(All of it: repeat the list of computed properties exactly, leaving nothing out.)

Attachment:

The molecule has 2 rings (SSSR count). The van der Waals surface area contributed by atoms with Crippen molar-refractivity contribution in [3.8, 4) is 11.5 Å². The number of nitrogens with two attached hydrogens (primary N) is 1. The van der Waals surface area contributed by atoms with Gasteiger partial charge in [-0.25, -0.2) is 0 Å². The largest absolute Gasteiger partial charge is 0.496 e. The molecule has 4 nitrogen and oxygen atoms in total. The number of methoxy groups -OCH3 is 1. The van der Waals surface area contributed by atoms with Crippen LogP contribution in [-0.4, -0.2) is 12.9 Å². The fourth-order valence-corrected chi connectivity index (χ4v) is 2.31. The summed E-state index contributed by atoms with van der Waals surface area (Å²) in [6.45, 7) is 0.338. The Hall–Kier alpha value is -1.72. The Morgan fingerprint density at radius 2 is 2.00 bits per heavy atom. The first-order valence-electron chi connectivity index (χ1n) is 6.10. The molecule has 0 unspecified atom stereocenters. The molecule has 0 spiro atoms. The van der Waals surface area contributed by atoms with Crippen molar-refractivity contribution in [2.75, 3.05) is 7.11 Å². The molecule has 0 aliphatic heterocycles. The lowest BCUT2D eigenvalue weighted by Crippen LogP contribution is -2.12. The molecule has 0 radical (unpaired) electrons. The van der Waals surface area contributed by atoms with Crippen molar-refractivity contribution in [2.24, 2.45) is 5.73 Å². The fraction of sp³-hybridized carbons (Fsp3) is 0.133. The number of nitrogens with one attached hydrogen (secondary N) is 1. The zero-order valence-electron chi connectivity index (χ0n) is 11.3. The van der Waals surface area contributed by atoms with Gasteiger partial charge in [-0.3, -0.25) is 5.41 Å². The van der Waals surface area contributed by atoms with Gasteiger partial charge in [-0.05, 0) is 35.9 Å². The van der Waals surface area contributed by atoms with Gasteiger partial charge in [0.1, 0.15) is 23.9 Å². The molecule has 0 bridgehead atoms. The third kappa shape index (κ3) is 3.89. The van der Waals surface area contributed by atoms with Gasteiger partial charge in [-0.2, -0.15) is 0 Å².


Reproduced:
The molecule has 2 rings (SSSR count). The van der Waals surface area contributed by atoms with Crippen molar-refractivity contribution in [3.8, 4) is 11.5 Å². The number of nitrogens with two attached hydrogens (primary N) is 1. The van der Waals surface area contributed by atoms with Gasteiger partial charge in [-0.25, -0.2) is 0 Å². The largest absolute Gasteiger partial charge is 0.496 e. The molecule has 4 nitrogen and oxygen atoms in total. The number of methoxy groups -OCH3 is 1. The van der Waals surface area contributed by atoms with Crippen LogP contribution in [-0.4, -0.2) is 12.9 Å². The fourth-order valence-corrected chi connectivity index (χ4v) is 2.31. The summed E-state index contributed by atoms with van der Waals surface area (Å²) in [6.45, 7) is 0.338. The Hall–Kier alpha value is -1.72. The Morgan fingerprint density at radius 2 is 2.00 bits per heavy atom. The first-order valence-electron chi connectivity index (χ1n) is 6.10. The molecule has 0 unspecified atom stereocenters. The molecule has 0 spiro atoms. The van der Waals surface area contributed by atoms with Crippen molar-refractivity contribution in [2.75, 3.05) is 7.11 Å². The molecule has 0 aliphatic heterocycles. The lowest BCUT2D eigenvalue weighted by Crippen LogP contribution is -2.12. The molecule has 0 radical (unpaired) electrons. The van der Waals surface area contributed by atoms with Crippen molar-refractivity contribution in [2.24, 2.45) is 5.73 Å². The fraction of sp³-hybridized carbons (Fsp3) is 0.133. The number of nitrogens with one attached hydrogen (secondary N) is 1. The zero-order valence-electron chi connectivity index (χ0n) is 11.3. The van der Waals surface area contributed by atoms with Gasteiger partial charge in [-0.3, -0.25) is 5.41 Å². The van der Waals surface area contributed by atoms with Gasteiger partial charge in [-0.05, 0) is 35.9 Å². The van der Waals surface area contributed by atoms with Gasteiger partial charge in [0.1, 0.15) is 23.9 Å². The molecule has 0 bridgehead atoms. The third kappa shape index (κ3) is 3.89. The van der Waals surface area contributed by atoms with Gasteiger partial charge in [-0.2, -0.15) is 0 Å².